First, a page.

Caridad

HAVANA TIMES, Jan 18 — I don’t believe there exists any culture in the Western world in which a visit by one’s in-laws doesn’t translate into something like a slow-motion nightmare with hints of tragicomedy.

Most of this past year that I’ve been “together” with my girlfriend has been through emails and over the phone (not to mention how many of those cellphone messages were lost without ever reaching their destination).

After many efforts on the part of both of us, we managed to arrange a trip to spend the month of December together – in Cuba, of course.

It turned out that my girlfriend’s mother and father had never visited Cuba. So, when they learned about the preparations, they decided to surprise me by coming with her to experience my country…my family… and to get to know me better?

What you have to understand is that I almost had a heart attack with that news, although the weight of it was lessened when I learned that they would come a couple of days after my girlfriend got here and would leave a couple of days before she went back to her country.

You see I share a two-bedroom apartment with my mother and her husband, and I sleep in a small twin-sized bed. So where were my “in-laws” supposed to sleep? And at what point would I have any of that long-awaited “intimacy” with my girlfriend?

I mustered together a couple of friends for the reception of the parents at the airport, where the four of us actually made a pretty nice looking welcoming committee. The truth of the matter, though, was that these friends were there to help us haul all of the luggage the ways out to the street. From there were would catch a taxi, which at the airport don’t go for less than 30 CUCs (about $32 USD) – which of course I couldn’t afford to pay.

So, in the midnight chill of the welcome for my girlfriend’s parents, we had an interesting conversation as we walked between puddles to the nearest road to flag down a cheaper taxi.

The taxi driver was wonderfully friendly, making no sarcastic remarks. He drove along very slowly so that the parents could admire the Havana night…though the truth is they didn’t realize the effort he was making; they only figured that cars in Cuba drive too slowly.

It was difficult to convince them not to talk much when we got out in the street (their accents would make people think they were illegally renting a room in our house).

I never liked the job of tour guide, but I assumed it with more enthusiasm than ever.

At another point, I would have been very embarrassed to tell them that I couldn’t treat them to a museum because the admission price for foreigners was equal to a month’s pay from my job.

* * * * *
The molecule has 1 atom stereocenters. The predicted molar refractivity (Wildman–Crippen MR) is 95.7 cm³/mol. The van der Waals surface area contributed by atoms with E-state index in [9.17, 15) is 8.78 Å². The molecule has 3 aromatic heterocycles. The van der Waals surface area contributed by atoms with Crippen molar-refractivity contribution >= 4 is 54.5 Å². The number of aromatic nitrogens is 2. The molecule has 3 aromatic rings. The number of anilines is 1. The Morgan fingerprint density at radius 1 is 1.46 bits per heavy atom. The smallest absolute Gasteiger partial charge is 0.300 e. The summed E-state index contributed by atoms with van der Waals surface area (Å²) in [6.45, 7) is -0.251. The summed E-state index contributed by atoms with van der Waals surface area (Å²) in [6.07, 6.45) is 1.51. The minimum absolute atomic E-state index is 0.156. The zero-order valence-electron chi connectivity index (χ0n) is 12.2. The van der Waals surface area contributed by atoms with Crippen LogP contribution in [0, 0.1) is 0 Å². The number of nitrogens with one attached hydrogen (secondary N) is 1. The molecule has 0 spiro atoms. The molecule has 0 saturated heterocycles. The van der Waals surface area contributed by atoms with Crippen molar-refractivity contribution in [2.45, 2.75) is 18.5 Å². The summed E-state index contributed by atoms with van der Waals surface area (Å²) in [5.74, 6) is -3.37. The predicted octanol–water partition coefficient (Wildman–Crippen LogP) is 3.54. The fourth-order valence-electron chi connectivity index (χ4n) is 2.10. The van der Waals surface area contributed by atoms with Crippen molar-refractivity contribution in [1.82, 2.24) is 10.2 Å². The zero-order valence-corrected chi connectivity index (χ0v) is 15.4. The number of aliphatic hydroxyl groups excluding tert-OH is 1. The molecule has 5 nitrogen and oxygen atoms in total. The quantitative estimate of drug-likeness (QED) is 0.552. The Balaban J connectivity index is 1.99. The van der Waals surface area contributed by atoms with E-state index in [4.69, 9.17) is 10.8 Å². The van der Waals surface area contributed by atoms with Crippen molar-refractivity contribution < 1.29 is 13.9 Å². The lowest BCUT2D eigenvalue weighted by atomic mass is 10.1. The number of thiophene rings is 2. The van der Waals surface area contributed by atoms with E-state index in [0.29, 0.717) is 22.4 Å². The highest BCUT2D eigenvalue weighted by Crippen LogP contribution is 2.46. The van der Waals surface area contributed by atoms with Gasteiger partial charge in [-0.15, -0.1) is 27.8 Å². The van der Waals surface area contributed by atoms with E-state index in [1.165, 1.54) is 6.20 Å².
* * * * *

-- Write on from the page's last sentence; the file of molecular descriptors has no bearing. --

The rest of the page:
Nevertheless, they seemed to have fun keeping their mouths shut and succeeding at looking like Cubans so that they’d only have to pay admission in national currency and thus be able to save the money to buy food for their 12-day stay.

The best proof of my good disposition towards my girlfriend’s parents occurred on a Monday morning. We had just gotten off a bus that dropped us in Old Havana, and they were left delighted by one of those old horse-drawn coaches.

The last thing I would have ever done in life was to have gotten on one of those coaches just for a tour around.

This wasn’t an issue of money for me, but one of animal exploitation. I’ve always considered it okay to use horses for people’s needs, but showing off in one of those coaches is hardly a necessity.

Nonetheless, there I was, sitting on top of one of those wagons along with the coachman and my in-laws, riding around all over Old Havana.

Over those twelve days my girlfriend and I slept on the floor of the living room, we no “privacy” at all.

I guess her parents had a great time getting to know Cuba, but I’m still laid out in bed, unable to recover from her absence.

 

 


Caridad

Caridad: If I had the chance to choose what my next life would be like, I’d like to be water. If I had the chance to eliminate a worst aspect of the world I would erase fear. Of all the human feelings I most like I prefer friendship. I was born in the year of the first Congress of the Cuban Communist Party, the day that Gay Pride is celebrated around the world. I no longer live on the east side of Havana; I’m trying to make a go of it in Caracas, and I continue to defend my right to do what I want and not what society expects of me.

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